Here then, is the essay.
How do friendships endure? It is certainly an interesting question. Both classical philosophy and St Thomas Aquinas applied the term friendship (philia, amicitia) to a wider range of human relationships than we are used to doing. Or rather, to be more precise, the Greek and Latin words which they used covered a wider range of meanings. Still, these terms obviously included our ordinary friendships. I cannot help but think of my best friend Paul in this context. We have known each other for over twenty years now. Our friendship endures and thrives, even though twelve years ago I entered a contemplative Benedictine monastery, while he has since become a husband and a father of four. That, plus a busy professional life, consumes more than 100% of his physical, mental and spiritual energies. We see each other a couple of times a year, at best, and yet the bond between us is stronger than ever, I would say. Why is this? Basing myself solely on Aristotle, I could already say a great deal: true human friendship is based on virtue, on worth; there has to be a certain equality between friends and the attachment must be mutual, but once it exists, friendship provides an ideal setting for growth in virtue; this growth in its turn strengthens the bond, and so it goes...
For St Thomas, this is how we prepare “the ground” for charity, which alone can carry us to God and life everlasting. Still, Aquinas would obviously want me to move beyond these basic truths and see my natural love for a friend itself as (with the help of grace) charity – so not just a mere setting for something greater, but the privileged means of achieving life everlasting. This is how we make our way to heaven: “not by bodily movements but by the soul's affections”, by enlarging the scope and the intensity of our human loves (2a2ae.24,4). Even though there can be no “natural” equality between God and man, charity (what God is in his essence and that thing “with which” we love him in our turn) is a kind of friendship! Charity “is our friendship for God arising from our sharing in eternal happiness” (2a2ae.24,2). It “is not based principally on human virtue, but on the divine goodness” 10 (2a2ae.23,3), expressed in “his sharing his happiness with us”.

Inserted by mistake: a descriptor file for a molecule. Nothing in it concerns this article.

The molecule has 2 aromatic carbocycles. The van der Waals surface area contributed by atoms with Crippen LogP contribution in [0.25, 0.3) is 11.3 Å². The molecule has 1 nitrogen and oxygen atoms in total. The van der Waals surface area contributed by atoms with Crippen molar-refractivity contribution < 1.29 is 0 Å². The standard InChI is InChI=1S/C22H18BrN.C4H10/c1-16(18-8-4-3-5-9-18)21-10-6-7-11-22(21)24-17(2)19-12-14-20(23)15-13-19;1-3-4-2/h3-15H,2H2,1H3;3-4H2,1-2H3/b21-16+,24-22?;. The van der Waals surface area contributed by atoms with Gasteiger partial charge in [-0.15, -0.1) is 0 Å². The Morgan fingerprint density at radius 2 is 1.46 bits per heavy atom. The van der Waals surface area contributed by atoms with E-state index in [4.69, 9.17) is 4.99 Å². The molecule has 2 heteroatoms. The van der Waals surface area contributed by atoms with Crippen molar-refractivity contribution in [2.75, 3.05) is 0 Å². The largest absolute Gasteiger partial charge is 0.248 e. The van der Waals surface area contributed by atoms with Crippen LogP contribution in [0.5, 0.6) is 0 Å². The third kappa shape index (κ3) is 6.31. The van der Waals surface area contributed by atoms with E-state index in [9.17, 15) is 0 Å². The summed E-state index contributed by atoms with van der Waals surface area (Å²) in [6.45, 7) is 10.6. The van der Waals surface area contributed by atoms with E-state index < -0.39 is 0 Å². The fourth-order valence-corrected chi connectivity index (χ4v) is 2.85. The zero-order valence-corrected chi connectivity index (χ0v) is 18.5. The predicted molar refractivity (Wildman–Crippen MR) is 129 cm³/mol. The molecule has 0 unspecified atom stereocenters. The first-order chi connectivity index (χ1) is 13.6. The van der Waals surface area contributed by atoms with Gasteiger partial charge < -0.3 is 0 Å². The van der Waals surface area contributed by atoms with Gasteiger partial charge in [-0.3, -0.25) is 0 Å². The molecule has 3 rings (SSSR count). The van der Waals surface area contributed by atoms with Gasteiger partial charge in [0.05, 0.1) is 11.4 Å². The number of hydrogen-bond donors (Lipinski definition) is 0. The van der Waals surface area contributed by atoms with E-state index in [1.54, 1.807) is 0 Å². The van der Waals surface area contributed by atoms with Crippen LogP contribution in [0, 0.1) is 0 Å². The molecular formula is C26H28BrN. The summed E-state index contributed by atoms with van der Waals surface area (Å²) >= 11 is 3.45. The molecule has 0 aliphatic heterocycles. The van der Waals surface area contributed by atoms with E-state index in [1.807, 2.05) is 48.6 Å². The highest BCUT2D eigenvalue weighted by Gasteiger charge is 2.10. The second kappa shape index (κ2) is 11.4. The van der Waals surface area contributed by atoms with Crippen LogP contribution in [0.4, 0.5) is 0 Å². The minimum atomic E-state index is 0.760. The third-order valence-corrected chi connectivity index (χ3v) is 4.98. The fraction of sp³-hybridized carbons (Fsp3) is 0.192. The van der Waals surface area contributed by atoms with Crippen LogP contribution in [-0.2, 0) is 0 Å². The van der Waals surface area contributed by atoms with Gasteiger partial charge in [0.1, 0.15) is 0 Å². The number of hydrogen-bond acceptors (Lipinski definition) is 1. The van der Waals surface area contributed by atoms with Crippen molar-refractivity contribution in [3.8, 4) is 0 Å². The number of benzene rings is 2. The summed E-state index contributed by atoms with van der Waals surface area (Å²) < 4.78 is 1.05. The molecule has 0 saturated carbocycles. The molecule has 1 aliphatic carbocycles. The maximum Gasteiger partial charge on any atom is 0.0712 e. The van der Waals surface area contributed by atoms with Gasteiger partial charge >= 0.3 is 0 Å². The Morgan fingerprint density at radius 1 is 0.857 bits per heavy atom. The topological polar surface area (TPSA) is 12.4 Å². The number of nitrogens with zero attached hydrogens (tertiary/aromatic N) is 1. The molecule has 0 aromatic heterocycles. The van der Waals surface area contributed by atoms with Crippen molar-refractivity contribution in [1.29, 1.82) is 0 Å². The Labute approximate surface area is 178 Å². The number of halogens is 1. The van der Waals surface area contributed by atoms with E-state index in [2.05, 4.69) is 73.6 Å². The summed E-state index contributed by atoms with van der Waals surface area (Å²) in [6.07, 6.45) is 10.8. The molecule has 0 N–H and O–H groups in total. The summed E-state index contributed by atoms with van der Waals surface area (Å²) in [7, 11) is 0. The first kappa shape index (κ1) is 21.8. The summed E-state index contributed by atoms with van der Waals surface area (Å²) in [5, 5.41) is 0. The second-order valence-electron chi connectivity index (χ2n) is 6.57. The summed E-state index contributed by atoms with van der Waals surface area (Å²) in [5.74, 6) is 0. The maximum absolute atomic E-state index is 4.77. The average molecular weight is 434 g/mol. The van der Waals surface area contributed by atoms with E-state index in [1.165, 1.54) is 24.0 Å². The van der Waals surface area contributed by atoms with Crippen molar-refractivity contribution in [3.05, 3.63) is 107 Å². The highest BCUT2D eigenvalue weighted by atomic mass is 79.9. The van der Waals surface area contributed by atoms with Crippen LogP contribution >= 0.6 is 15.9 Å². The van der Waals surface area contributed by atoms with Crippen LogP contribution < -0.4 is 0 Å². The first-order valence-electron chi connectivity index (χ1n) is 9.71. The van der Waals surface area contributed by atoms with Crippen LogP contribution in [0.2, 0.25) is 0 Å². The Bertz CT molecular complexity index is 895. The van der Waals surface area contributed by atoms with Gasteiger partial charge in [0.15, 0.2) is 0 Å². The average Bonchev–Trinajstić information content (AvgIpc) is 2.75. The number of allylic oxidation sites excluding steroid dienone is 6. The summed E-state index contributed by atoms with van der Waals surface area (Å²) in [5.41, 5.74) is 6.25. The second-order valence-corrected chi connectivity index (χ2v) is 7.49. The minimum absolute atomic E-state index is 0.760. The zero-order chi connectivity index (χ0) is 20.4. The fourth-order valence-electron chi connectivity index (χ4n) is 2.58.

In this present life, we can only experience it within our souls where “we have intercourse with God and the angels, though imperfectly” (2a2ae.23,1). My friendship with Paul then is ultimately a participation in this “divine friendship” – a unique virtue, the highest of all virtues, which alone “attains God himself so as to rest in him without looking for any gain” (2a2ae.23,6). Let me take a few steps back and start again. I could say that my friendship with Paul has endured because somehow we found each other equal in worth (more or less), and we mutually affirmed one another with (more or less again) the same intensity. Before that could happen, “life” somehow had to throw us together. We started off as what people would call “colleagues” nowadays (as students in the same department of the University of Warsaw) and teammates (representing our university in volleyball), not friends as such. But Aristotle would already apply the term philia to both of these fairly superficial connections, and St Thomas took up this broad understanding: “the chief concern of any friendship is with the main source of that shared good on which it is based” (2a2ae.26,2).
In other words, any shared good can become the basis of an amicitia. Yet I had studied and played volleyball with dozens, if not hundreds of people over those five years, and the vast majority of these “friendships” lasted only as long as the shared good on which they were based lasted, that is, only as long as we had the same preoccupations. Moreover, I had been in relationships with women which, at the time, seemed deeper and stronger than anything else in my life – but they all ended. Not so with Paul. Our friendship has survived all sorts of losses of lesser goods over the years. Why? Because we found each other good somehow, I think.